By Deb Avery
I may not have the voice of eloquence that some posses, or the beautiful, flowering voice of a poet, but still, I do have a voice.
For so long it was silenced. Sometimes by others, sometimes by myself.
In childhood there was such depth to my thoughts, yet I lacked the maturity and vocabulary to express what I was thinking and feeling. I was the quiet one who expressed herself through her actions, drawings, and affection.
As I grew older I learned to hold my feelings inside and keep my voice quiet because what I felt was considered too much. Too sensitive, too bold, too different, too rebellious, or too unladylike—too something. So instead, I learned to commune with nature in a language that we both understood—silence, deep gratitude and love.
In adulthood I still found difficulty with expression. Often it was fear that restrained my voice from telling the world how, why and what, I loved and felt deeply. Sometimes I did not even understand myself. It was a difficult time. I felt so deeply, yet whenever I tried to express my feelings, it was met with fear because it was in a different language from those I shared my life with.
Even when I got married, moved away and found friends with voices that harmonized with mine, it was frowned upon by those I loved and held dear. I was reminded that this was not me. My friends were too much; too loud, too sensitive, too weird, too—something.
So, I tried hiding behind a mask of normalcy, complacency and good intentions. I learned to hide well. I seemed to function effortlessly no matter the weight or distortion of the mask I wore. I even learned to hide from myself.
As the years went on, and on, I sailed along in a boat of quiet, domestic bliss. I sometimes wondered why it was that I seemed to have more work to do than my boat mate, but after all, he was in the captain’s seat. I was simply doing what was expected and needed from me as the captain’s mate.
We all have our talents, and mine were strength, endurance, and knowing what needed to be done to keep the captain headed on the course of his choosing.
When the time came to rock the boat, as it does in everyone’s life when they must choose if they are to survive, I found myself in very rough seas. A sudden storm came furiously from nowhere and I was flung into the raging water without so much as a life preserver. I flailed, gasped for air and panicked from the suddenness and violence of the situation. I was engulfed by enormous waves of distention and I fought to stay above water. My mask became soon became heavy with water and I could not breathe.
In desperation I ripped the mask from my face and cried out in despair. My voice was loud and clear above the noisy and tumultuous storm. I found that it was stronger and clearer than I had ever thought possible. It was unwavering in its decision to have its say after what seemed a lifetime of being kept silent. It cried out in the night with words of courage, hope, and a relentless determination.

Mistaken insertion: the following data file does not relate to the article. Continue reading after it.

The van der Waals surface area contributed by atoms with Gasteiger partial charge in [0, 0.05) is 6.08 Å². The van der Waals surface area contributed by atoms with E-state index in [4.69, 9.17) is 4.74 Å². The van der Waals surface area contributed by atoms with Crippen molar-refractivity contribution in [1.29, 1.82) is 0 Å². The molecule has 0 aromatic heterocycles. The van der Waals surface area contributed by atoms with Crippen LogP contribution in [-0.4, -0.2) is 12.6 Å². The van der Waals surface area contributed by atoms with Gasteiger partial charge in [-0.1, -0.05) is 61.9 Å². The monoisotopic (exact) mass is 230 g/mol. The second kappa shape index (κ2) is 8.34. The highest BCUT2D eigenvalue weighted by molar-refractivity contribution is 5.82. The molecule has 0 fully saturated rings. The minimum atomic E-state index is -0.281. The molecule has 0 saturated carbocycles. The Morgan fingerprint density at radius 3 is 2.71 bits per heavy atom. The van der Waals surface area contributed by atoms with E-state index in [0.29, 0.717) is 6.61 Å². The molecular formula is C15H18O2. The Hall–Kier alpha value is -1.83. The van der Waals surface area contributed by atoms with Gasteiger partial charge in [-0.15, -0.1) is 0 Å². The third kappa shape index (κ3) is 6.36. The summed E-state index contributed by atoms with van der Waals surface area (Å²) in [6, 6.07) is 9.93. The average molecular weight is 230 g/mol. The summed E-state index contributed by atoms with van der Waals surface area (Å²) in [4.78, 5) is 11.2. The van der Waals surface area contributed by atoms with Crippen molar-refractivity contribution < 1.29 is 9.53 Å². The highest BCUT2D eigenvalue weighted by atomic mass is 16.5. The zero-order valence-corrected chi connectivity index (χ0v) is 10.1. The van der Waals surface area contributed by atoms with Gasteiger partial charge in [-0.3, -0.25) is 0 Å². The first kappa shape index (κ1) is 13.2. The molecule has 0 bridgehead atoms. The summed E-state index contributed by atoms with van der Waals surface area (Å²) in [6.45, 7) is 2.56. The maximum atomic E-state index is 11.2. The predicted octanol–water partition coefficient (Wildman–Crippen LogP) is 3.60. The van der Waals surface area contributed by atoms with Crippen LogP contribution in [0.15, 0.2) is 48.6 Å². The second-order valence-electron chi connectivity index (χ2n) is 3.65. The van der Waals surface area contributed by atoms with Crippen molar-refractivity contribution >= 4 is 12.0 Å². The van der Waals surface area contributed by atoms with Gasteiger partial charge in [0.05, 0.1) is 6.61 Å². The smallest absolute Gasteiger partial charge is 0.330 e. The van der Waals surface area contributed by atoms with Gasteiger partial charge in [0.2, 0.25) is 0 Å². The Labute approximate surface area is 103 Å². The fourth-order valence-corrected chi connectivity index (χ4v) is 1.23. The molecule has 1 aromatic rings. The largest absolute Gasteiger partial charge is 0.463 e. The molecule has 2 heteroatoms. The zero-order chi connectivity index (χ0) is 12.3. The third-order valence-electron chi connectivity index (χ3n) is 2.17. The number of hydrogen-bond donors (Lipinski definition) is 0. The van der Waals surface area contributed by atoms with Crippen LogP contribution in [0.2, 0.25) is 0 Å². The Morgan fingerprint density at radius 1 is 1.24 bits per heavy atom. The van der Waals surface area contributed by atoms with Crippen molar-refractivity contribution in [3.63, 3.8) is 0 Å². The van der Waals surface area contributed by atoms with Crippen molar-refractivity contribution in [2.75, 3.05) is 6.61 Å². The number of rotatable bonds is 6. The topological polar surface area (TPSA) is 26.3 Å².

The next day, I found myself washed ashore, on a deserted island, alone. I was afraid, broken and bruised, drained of all energy—but somehow still alive. Gloriously, gratefully, alive.
My voice was hoarse and weak from the ordeal, but it was still there, still finding words to express all the pain, the sadness, the grief and tragedies of the damage from the storm.
Since that day I have had many challenges. As others have done before me, I had to learn to cope with being alone and frightened on unfamiliar land, learning to heal myself as best I could. It was not easy. There were times when I doubted the competency of my recently freed voice. There were many times when I wondered if I could have done anything differently to help save my mate from the depths of the sea that overcame him and pulled him down with the boat.
Maybe if I had been a better captain’s mate, or maybe if I had been more assertive in pointing out that we were headed for stormy weather, or maybe, just maybe, if I had only been brave enough to find my voice a little sooner—things might have gone differently. Maybe we could still be sailing down the coast in our cozy little boat. Safe in the calm waters where there is no danger of storms.
But then I remembered how shallow the waters were that surrounded us most of the times; too far out to paddle in and enjoy the beauty of the coastline, but too far in to follow the stars to new and better adventures.
Life had become a lot of difficult and monotonous knot tying just to keep the sails aloft.
It was during these moments of doubt and guilt that I finally realized that our journey had to come to an end. I wished we both could have sailed away into the sunset—albeit in different directions, in different boats.
Today I am the captain of my own boat. There is no one to blame for my bad decisions or misadventures but myself. But then, there is a source of joy and accomplishment even when the inevitable miscalculations occur. For I am learning to become a good captain and a pretty decent navigator.
And when the nights become long and it’s just myself and the sea, I take comfort in the ocean breezes, the sun, the moon and stars, and the sound of my own voice, rising clear, strong and confident, as it joins others on this beautiful voyage of life.
Editor: Dana Gornall
Latest posts by Deb Avery (see all)
- Meditation: There Is No Wrong Way, Only Possibilities - July 17, 2018
- In Light of Suicide: Feeling Darkness at the Edge - June 15, 2018
- What Does it Really Mean to Let it Be? - June 6, 2018